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Bib & Tucker 6 Year Old Small Batch Tennessee Bourbon *Packaging may vary

Bib & Tucker 6 Year Old Small Batch Tennessee Bourbon

Bourbon /46% ABV / Tennessee, United States

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Product details

Tennessee, United States
Years Aged
Base Ingredients

Product description

Like the turn of the century in America that inspired it, boldness and refinement come together to create a bourbon that’s meant to be raised in celebration. Aged for a minimum of 6 years in the hills of Tennessee to produce exceptionally smooth yet complex small batch bourbon. This harmony makes it easy to enjoy from the front of the mouth to the back. Worthy of any occasion, you pick the moment and this award-winning small batch bourbon will make it. NOSE: Bib & Tucker leads with a scent of vanilla and sweet hay. And is accented by a touch of sandalwood and mace. PALATE: With a smooth entry, the bourbon is nicely balanced with a hint of pecan pie sweetness. It fulfills the promise of its nose before evolving into a warm, rich, spicy sensation. FINISH: Bib & Tucker coats the palate with a complex, yet balanced and long-lasting signature chestnut finish.

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Community reviews

4.76 Reviews
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  • Sean
    Verified Buyer
    Verified Buyer

    Extremely smooth! Little to no bite and flavor profile is butterscotch and burned vanilla and caramel. Great in the rocks or straight shot.

  • stefanie s.
    Verified Buyer
    Verified Buyer

    Bought it as the bottle is gorgeous and the flavor notes sounded delicious -- but at 92 proof: WOW, it's strong. Tasty, but robustly strong, over ice it's quite good, but i'll stick with lighter bourbons in the future.

  • Puncle

    A strong kick with twinge of amber. It's a unique bourbon that's not for everyone, but those who enjoy a strong kick and a steady burn will like this. It's also great for mixed drinks as the burn still bleeds through. I find it to be my favorite bourbon of those I have had, maybe its finish fades a bit too quickly in terms of flavor, but it's a great choice of bourbon.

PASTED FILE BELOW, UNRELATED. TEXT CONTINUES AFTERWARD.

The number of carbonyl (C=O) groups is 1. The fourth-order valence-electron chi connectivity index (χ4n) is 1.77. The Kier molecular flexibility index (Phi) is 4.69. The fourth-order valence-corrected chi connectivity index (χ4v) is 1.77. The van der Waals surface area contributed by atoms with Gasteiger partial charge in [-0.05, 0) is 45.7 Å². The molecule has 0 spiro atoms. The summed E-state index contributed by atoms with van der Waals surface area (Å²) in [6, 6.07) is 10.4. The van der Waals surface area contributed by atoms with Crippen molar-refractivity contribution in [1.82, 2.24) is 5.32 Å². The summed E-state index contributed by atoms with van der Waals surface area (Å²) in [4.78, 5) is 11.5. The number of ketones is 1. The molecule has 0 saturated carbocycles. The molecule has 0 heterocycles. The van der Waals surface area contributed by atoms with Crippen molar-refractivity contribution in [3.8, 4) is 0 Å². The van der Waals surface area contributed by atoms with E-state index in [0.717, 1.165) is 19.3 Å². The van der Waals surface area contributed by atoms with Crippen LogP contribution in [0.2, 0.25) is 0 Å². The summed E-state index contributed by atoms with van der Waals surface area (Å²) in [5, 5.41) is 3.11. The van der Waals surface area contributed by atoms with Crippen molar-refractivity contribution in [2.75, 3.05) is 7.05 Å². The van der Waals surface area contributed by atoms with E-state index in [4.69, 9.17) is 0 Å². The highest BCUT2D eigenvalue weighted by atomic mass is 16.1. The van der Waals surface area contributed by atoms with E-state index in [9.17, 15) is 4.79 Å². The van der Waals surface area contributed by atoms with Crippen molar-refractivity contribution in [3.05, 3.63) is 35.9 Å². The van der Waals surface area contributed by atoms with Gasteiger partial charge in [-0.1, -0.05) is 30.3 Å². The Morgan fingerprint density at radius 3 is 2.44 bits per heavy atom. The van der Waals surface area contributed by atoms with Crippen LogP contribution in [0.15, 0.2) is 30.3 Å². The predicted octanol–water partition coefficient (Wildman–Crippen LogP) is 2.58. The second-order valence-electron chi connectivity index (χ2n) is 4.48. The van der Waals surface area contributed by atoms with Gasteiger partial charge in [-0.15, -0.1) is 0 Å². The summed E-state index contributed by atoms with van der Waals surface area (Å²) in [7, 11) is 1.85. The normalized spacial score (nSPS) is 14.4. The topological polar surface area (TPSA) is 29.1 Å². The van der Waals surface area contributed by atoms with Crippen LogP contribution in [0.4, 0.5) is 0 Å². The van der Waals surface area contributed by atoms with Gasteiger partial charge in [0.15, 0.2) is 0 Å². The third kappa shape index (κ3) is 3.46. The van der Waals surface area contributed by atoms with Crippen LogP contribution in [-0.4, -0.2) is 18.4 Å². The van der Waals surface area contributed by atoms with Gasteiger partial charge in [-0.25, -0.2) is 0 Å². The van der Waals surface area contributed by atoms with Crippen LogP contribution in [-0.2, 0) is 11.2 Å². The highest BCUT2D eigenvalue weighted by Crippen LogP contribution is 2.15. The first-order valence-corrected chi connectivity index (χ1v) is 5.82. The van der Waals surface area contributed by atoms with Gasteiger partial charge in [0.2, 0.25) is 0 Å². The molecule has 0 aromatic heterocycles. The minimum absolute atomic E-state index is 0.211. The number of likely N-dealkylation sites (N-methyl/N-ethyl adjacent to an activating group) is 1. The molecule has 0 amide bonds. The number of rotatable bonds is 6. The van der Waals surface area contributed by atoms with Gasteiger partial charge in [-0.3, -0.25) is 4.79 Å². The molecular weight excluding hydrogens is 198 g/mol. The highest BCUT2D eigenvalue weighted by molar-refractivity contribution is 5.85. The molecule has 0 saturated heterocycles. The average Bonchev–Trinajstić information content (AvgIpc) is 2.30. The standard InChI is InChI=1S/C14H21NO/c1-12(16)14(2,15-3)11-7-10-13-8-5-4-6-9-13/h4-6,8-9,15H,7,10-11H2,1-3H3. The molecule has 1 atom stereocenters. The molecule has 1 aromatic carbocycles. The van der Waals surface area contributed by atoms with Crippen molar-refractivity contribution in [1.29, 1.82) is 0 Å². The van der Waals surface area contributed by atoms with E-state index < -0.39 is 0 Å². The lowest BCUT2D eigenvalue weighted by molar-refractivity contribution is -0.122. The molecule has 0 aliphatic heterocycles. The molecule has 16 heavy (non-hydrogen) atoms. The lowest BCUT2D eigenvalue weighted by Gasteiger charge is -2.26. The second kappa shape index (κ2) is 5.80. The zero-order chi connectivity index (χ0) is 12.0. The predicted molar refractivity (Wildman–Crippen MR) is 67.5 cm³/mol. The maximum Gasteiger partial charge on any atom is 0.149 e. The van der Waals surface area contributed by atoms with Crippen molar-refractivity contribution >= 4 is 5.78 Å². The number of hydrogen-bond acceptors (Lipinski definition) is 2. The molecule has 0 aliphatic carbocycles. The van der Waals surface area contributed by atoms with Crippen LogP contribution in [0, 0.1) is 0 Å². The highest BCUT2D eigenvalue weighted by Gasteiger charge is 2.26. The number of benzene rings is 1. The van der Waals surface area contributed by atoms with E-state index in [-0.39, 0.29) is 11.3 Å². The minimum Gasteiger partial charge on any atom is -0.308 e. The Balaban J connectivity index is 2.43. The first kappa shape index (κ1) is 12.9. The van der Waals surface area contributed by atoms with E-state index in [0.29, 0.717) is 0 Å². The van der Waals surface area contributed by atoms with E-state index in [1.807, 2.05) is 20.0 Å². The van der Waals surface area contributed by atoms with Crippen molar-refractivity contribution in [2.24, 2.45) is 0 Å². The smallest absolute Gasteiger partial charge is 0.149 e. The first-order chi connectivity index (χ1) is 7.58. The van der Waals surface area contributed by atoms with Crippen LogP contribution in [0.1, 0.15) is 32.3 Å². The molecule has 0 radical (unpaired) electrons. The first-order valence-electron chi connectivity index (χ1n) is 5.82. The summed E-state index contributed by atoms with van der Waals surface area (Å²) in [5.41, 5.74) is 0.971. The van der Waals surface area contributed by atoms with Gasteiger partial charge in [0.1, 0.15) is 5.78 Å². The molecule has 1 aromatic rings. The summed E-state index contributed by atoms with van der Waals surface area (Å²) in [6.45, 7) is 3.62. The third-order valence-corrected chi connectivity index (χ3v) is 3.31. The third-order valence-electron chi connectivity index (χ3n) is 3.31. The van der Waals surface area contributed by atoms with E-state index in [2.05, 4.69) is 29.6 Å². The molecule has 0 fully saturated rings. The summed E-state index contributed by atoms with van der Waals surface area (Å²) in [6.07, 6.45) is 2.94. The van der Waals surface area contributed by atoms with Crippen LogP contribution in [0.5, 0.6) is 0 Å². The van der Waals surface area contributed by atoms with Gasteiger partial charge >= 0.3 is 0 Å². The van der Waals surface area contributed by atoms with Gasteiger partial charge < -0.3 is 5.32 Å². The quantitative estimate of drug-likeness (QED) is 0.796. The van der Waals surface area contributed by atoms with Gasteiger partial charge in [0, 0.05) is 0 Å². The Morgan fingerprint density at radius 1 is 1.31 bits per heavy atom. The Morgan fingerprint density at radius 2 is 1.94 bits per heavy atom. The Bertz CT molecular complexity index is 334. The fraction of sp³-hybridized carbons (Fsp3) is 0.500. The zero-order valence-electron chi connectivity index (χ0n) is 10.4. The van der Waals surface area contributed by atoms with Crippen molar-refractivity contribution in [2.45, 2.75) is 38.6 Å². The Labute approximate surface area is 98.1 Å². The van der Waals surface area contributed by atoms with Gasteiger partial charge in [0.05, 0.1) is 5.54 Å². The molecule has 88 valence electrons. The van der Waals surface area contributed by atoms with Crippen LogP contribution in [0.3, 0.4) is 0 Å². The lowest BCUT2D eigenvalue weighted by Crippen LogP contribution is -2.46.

• Joshua
    Verified Buyer
    Verified Buyer

    If I could give it 6 stars I would

  • Jacob
    Verified Buyer
    Verified Buyer

    This is a great bourbon produced outside of Kentucky.

  • Christopher

    Solid Bourbon to sip while enjoying a cigar on the deck, or sharing with friends. I love it! If you like bourbon check this out!


Bourbon is a corn-based, aged spirit that, while legally can be produced anywhere in the U.S., is Kentucky’s signature liquor; in fact, Kentucky distilleries make 95% of the world’s bourbon and the Bluegrass State hosts over a million visitors annually for bourbon tasting tourism.
Because of the liquor’s aging process variation, bourbon’s colors range from light amber to dark caramel and each bottle must contain at least 40% ABV. Bourbon can only be called bourbon if it’s aged in an oak barrel; barrels must be new and are pre-charred to help the liquid extract as much flavor as possible from the wood.
Much like how a square is a rectangle, but a rectangle is not a square, bourbon is a whiskey — but because of the stricter standards set for bourbon distillers, most whiskies are not considered bourbons.
While both whiskey and bourbon are made from the same base ingredients (a predominantly corn mash, yeast and water), a spirit can only be called bourbon if it’s crafted in the United States, surpasses a minimum 40% ABV and is aged in new, charred, white oak barrels. Bourbons are generally on the younger side of the whiskey family (compared to older whiskies like scotch) and thus deliver a sweeter profile.
Bourbon’s ingredient list is short and sweet (literally): corn, other grains, water and yeast. Barley, wheat and rye grains are often featured in the mash composition alongside the liquor’s signature corn base, but even so, the FDA considers straight bourbon as a gluten-free product that is safe for those with Celiac Disease or for individuals who suffer from other forms of gluten intolerance.
Raise a glass to science: While rye, barley and wheat all contain the gluten protein, the actual gluten is removed during the bourbon’s distillation process, in which the gluten molecules are separated from the actual distillate used to make the final product.
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